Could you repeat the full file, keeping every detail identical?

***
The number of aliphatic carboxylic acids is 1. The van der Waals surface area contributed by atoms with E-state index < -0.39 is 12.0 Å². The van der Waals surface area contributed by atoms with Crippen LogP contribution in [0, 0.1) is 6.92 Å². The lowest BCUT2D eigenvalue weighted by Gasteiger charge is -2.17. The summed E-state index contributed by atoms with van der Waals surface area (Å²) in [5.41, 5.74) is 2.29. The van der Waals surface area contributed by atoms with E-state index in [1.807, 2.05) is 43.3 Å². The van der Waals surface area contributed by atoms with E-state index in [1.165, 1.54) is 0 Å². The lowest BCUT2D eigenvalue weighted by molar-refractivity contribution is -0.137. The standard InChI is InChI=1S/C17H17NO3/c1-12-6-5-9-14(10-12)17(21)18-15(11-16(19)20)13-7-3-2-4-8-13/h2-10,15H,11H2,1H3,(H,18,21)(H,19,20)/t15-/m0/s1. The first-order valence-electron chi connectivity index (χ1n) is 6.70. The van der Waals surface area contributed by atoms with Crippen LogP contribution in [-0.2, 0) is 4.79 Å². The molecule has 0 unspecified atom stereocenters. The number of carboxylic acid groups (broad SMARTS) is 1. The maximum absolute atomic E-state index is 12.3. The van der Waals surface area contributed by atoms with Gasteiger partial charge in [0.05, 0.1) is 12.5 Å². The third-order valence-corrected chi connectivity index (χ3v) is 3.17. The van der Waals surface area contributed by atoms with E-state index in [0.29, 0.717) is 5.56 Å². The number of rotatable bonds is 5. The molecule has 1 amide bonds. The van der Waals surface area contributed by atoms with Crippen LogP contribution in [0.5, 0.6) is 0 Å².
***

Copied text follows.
The number of aliphatic carboxylic acids is 1. The van der Waals surface area contributed by atoms with E-state index < -0.39 is 12.0 Å². The van der Waals surface area contributed by atoms with Crippen LogP contribution in [0, 0.1) is 6.92 Å². The lowest BCUT2D eigenvalue weighted by Gasteiger charge is -2.17. The summed E-state index contributed by atoms with van der Waals surface area (Å²) in [5.41, 5.74) is 2.29. The van der Waals surface area contributed by atoms with E-state index in [1.807, 2.05) is 43.3 Å². The van der Waals surface area contributed by atoms with E-state index in [1.165, 1.54) is 0 Å². The lowest BCUT2D eigenvalue weighted by molar-refractivity contribution is -0.137. The standard InChI is InChI=1S/C17H17NO3/c1-12-6-5-9-14(10-12)17(21)18-15(11-16(19)20)13-7-3-2-4-8-13/h2-10,15H,11H2,1H3,(H,18,21)(H,19,20)/t15-/m0/s1. The first-order valence-electron chi connectivity index (χ1n) is 6.70. The van der Waals surface area contributed by atoms with Crippen LogP contribution in [-0.2, 0) is 4.79 Å². The molecule has 0 unspecified atom stereocenters. The number of carboxylic acid groups (broad SMARTS) is 1. The maximum absolute atomic E-state index is 12.3. The van der Waals surface area contributed by atoms with Gasteiger partial charge in [0.05, 0.1) is 12.5 Å². The third-order valence-corrected chi connectivity index (χ3v) is 3.17. The van der Waals surface area contributed by atoms with E-state index in [0.29, 0.717) is 5.56 Å². The number of rotatable bonds is 5. The molecule has 1 amide bonds. The van der Waals surface area contributed by atoms with Crippen LogP contribution in [0.5, 0.6) is 0 Å².